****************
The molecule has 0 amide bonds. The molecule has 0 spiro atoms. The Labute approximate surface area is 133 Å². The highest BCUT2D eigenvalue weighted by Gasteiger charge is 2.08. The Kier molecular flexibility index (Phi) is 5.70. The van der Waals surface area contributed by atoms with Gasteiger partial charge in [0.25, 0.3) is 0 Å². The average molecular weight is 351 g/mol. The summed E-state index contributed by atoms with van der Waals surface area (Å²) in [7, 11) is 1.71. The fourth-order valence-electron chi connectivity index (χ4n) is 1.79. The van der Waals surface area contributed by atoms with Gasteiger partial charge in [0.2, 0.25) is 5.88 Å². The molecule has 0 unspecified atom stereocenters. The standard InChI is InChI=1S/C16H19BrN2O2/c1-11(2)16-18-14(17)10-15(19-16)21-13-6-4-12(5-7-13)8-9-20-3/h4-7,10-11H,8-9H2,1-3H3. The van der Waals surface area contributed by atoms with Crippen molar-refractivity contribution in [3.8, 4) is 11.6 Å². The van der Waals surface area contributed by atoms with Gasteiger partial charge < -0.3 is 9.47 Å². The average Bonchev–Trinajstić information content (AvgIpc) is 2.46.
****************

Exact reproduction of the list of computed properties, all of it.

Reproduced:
The molecule has 0 amide bonds. The molecule has 0 spiro atoms. The Labute approximate surface area is 133 Å². The highest BCUT2D eigenvalue weighted by Gasteiger charge is 2.08. The Kier molecular flexibility index (Phi) is 5.70. The van der Waals surface area contributed by atoms with Gasteiger partial charge in [0.25, 0.3) is 0 Å². The average molecular weight is 351 g/mol. The summed E-state index contributed by atoms with van der Waals surface area (Å²) in [7, 11) is 1.71. The fourth-order valence-electron chi connectivity index (χ4n) is 1.79. The van der Waals surface area contributed by atoms with Gasteiger partial charge in [0.2, 0.25) is 5.88 Å². The molecule has 0 unspecified atom stereocenters. The standard InChI is InChI=1S/C16H19BrN2O2/c1-11(2)16-18-14(17)10-15(19-16)21-13-6-4-12(5-7-13)8-9-20-3/h4-7,10-11H,8-9H2,1-3H3. The van der Waals surface area contributed by atoms with Crippen molar-refractivity contribution in [3.8, 4) is 11.6 Å². The van der Waals surface area contributed by atoms with Gasteiger partial charge < -0.3 is 9.47 Å². The average Bonchev–Trinajstić information content (AvgIpc) is 2.46.